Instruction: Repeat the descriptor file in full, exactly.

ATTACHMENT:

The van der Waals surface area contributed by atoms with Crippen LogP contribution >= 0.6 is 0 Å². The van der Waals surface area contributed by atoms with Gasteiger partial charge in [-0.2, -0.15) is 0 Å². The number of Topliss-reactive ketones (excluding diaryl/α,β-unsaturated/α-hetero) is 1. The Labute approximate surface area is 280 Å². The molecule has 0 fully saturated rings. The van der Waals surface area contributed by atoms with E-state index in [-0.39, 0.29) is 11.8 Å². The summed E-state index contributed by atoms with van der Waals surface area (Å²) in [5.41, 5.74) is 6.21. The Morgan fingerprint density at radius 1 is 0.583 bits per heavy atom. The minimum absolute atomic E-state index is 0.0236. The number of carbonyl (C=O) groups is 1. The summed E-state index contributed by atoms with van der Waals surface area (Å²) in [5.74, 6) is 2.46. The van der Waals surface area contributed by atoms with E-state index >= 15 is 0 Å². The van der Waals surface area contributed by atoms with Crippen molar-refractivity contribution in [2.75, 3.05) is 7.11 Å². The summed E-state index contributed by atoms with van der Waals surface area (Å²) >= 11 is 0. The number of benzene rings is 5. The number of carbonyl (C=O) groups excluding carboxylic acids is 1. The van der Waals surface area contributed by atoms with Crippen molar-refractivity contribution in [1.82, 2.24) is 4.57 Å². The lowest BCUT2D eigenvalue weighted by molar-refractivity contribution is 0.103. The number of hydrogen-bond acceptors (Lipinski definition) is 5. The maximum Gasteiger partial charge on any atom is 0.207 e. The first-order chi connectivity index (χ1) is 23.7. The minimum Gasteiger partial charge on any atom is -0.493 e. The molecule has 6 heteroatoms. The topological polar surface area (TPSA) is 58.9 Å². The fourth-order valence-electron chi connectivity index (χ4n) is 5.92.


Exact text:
The van der Waals surface area contributed by atoms with Crippen LogP contribution >= 0.6 is 0 Å². The van der Waals surface area contributed by atoms with Gasteiger partial charge in [-0.2, -0.15) is 0 Å². The number of Topliss-reactive ketones (excluding diaryl/α,β-unsaturated/α-hetero) is 1. The Labute approximate surface area is 280 Å². The molecule has 0 fully saturated rings. The van der Waals surface area contributed by atoms with E-state index in [-0.39, 0.29) is 11.8 Å². The summed E-state index contributed by atoms with van der Waals surface area (Å²) in [5.41, 5.74) is 6.21. The Morgan fingerprint density at radius 1 is 0.583 bits per heavy atom. The minimum absolute atomic E-state index is 0.0236. The number of carbonyl (C=O) groups is 1. The summed E-state index contributed by atoms with van der Waals surface area (Å²) in [5.74, 6) is 2.46. The van der Waals surface area contributed by atoms with E-state index >= 15 is 0 Å². The van der Waals surface area contributed by atoms with Crippen molar-refractivity contribution in [2.75, 3.05) is 7.11 Å². The summed E-state index contributed by atoms with van der Waals surface area (Å²) >= 11 is 0. The number of benzene rings is 5. The number of carbonyl (C=O) groups excluding carboxylic acids is 1. The van der Waals surface area contributed by atoms with Crippen molar-refractivity contribution in [1.82, 2.24) is 4.57 Å². The lowest BCUT2D eigenvalue weighted by molar-refractivity contribution is 0.103. The number of hydrogen-bond acceptors (Lipinski definition) is 5. The maximum Gasteiger partial charge on any atom is 0.207 e. The first-order chi connectivity index (χ1) is 23.7. The minimum Gasteiger partial charge on any atom is -0.493 e. The molecule has 6 heteroatoms. The topological polar surface area (TPSA) is 58.9 Å². The fourth-order valence-electron chi connectivity index (χ4n) is 5.92.